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US Senate lifts arms restrictions against Cyprus in second bill (Updated)

The US Senate building in Washington

The US Senate voted on Thursday, in a second piece of legislation, to lift decades-old arms restrictions on Cyprus but requires that the country continue the reforms on anti-money laundering regulations and deny access to its ports to Russian military vessels.

The measures, which appear to mirror those in a new law up for discussion at the Senate, the East-Med Act bill, were passed on Thursday in a law titled the National Defense Authorisation Act (NDAA) for the 2020 draft budget.

The amendment to the NDAA was introduced by Democratic Senator Bob Menendez, one of the authors of the East Med Act, which passed the Senate foreign affairs committee last Tuesday, and which President Nicos Anastasiades on Wednesday described as unfortunate and an imposition on the island’s sovereignty. The East Med Act has not yet been approved by the Senate.

Cyprus has a 2015 agreement with Russia for use of port facilities and the East Med Act rules out refueling or support for Russian military ships.

The NDAA, however, contains a caveat allowing the President of the US to waive the requirements on Cyprus for one economic year, if it’s to the interest of the US to do so. It is not clear whether this will also be included in the East Med Act during approval by the Senate.

Under the NDAA, the lifting of the embargo involves only US military articles and military services requested by the government of Cyprus and not transfers on Cypriot soil of American made equipment for the Turkish army, the “Turkish Cypriot Forces” or Greek military contingent Eldyk, according to CNA. Legislation ‘S 1790’ also determines that by obtaining S-400 Russian missiles Turkey will not be allowed to receive F-35 fighters or participate in the F-35 production program.

In a statement following the adoption of the NDAA, Menendez said that the Senate has “shown our partners in Cyprus and around the world that the United States is committed to meeting the eastern Mediterranean’s challenges and opportunities.”
“With Cyprus seeking to deepen its strategic partnership with the United States, it is in our national security and economic interest to lift this outdated decades-long arms restrictions that are no longer helping US security objectives,” Menendez said.  He said he was looking forward to continuing to work with his colleagues to ensure they usher “a new era for an Eastern Mediterranean architecture rooted in shared security and prosperity.”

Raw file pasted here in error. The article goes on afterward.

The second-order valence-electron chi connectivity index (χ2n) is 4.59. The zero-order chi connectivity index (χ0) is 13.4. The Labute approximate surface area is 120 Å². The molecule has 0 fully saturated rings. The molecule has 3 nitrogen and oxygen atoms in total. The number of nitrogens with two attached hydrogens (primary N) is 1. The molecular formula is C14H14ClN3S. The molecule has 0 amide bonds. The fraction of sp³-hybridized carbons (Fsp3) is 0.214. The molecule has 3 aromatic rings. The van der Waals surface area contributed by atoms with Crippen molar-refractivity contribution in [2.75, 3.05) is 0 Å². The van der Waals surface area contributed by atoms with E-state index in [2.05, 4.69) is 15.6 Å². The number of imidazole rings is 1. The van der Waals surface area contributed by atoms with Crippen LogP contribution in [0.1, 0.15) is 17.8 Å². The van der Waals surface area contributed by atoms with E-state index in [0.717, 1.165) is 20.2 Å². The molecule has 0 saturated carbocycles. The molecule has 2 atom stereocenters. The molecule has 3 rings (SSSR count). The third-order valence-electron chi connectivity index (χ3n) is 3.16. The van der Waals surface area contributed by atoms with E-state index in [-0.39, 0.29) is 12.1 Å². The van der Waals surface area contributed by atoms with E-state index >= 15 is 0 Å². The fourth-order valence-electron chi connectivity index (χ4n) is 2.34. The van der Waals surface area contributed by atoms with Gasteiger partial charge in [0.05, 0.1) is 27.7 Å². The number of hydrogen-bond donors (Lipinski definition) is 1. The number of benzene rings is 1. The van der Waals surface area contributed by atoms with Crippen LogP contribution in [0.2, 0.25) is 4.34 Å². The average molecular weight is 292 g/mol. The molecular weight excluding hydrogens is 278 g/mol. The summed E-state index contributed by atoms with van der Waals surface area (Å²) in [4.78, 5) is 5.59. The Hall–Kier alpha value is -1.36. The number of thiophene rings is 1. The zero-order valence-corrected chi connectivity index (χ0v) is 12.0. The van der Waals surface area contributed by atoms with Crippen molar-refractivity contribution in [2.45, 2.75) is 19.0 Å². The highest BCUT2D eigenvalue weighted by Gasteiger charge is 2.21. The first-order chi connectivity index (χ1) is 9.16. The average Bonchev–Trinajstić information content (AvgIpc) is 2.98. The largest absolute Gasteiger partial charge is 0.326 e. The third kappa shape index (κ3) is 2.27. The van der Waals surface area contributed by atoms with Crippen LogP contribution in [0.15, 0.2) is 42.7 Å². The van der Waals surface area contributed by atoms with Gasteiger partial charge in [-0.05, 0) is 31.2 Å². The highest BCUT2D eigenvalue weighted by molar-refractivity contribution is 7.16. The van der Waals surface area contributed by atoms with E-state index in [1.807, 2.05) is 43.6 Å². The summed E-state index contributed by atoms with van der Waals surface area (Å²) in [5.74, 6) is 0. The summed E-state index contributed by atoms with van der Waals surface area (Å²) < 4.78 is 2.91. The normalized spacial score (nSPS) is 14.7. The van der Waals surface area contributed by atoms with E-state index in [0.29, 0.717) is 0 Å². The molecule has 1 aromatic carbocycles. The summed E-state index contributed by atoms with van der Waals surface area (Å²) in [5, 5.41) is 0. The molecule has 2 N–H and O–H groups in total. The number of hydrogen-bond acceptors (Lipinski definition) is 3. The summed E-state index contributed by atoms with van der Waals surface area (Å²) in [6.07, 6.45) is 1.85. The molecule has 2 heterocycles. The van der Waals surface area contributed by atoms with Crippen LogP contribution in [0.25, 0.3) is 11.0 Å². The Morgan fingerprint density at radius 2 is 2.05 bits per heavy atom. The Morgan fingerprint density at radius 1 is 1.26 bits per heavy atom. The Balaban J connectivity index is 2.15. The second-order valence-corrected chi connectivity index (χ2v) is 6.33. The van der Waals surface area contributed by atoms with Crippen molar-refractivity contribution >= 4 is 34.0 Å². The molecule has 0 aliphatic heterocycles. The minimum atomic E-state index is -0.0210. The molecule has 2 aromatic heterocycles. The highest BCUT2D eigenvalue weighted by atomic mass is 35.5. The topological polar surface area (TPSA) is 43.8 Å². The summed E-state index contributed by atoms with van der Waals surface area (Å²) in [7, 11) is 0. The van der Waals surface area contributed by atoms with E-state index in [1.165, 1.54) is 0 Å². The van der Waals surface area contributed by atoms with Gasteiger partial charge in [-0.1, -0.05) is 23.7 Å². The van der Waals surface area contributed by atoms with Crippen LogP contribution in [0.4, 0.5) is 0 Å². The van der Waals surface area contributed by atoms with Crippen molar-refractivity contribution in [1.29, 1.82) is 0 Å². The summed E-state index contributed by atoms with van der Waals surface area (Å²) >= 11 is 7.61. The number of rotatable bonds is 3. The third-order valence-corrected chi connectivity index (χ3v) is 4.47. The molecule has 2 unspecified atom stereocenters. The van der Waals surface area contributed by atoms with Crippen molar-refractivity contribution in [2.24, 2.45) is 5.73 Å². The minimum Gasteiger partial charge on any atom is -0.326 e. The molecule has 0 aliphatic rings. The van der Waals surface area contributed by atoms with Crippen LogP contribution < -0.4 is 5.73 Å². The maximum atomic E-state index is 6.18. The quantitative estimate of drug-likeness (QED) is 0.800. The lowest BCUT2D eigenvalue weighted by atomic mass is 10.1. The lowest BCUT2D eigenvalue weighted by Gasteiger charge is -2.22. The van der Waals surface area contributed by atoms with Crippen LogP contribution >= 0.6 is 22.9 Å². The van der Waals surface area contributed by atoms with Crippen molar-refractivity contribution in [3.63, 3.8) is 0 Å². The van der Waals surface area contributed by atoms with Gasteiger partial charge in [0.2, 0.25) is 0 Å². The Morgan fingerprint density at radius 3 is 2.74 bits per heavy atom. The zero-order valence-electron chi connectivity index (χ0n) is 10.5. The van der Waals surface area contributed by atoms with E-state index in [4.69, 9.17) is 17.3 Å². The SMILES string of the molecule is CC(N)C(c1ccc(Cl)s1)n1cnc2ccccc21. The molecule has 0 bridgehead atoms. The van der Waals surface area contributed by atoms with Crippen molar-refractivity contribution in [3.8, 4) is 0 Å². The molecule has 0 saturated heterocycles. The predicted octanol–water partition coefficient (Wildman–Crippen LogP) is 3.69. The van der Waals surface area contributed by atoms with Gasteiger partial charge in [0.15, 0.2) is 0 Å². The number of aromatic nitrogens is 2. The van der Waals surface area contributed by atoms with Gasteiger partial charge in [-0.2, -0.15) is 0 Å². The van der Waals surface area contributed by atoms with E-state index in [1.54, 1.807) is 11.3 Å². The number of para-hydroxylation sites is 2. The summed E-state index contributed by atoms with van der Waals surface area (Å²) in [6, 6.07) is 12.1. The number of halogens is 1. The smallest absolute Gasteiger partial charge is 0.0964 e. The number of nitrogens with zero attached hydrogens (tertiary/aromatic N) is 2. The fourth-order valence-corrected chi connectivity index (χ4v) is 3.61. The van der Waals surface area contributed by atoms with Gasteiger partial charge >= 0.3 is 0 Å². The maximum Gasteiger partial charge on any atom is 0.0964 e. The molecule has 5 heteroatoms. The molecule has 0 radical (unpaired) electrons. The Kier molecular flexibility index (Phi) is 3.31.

Foreign Minister Nicos Christodoulides, talking about the East Med Act on Friday morning said the Russian factor was just a reference by the authors of the bill and that Anastasiades would have the opportunity to discuss them with a  number of American MPs on Saturday who will be in Cyprus as part of their visit in the region.

He said that the bill will have to be approved both by the Senate and the House of Representatives. Then it will be sent to the US President who will have to approve it, he said.

“The president (Anastasiades) will have the opportunity to discuss all these references in the bills and express the Republic of Cyprus’ positions,” Christodoulides said.

As regards the lifting of the arms embargo, Christodoulides said that it was more of a symbolic move  for the Republic of Cyprus taking into consideration “which countries are in the US embargo regime.”

“Such a decision taken many years ago does not go hand in hand with the level of our relations,” he said.  Christodoulides said that there was no issue of choosing between Russia and the US, adding that the external orientation of Cyprus was the EU.

 

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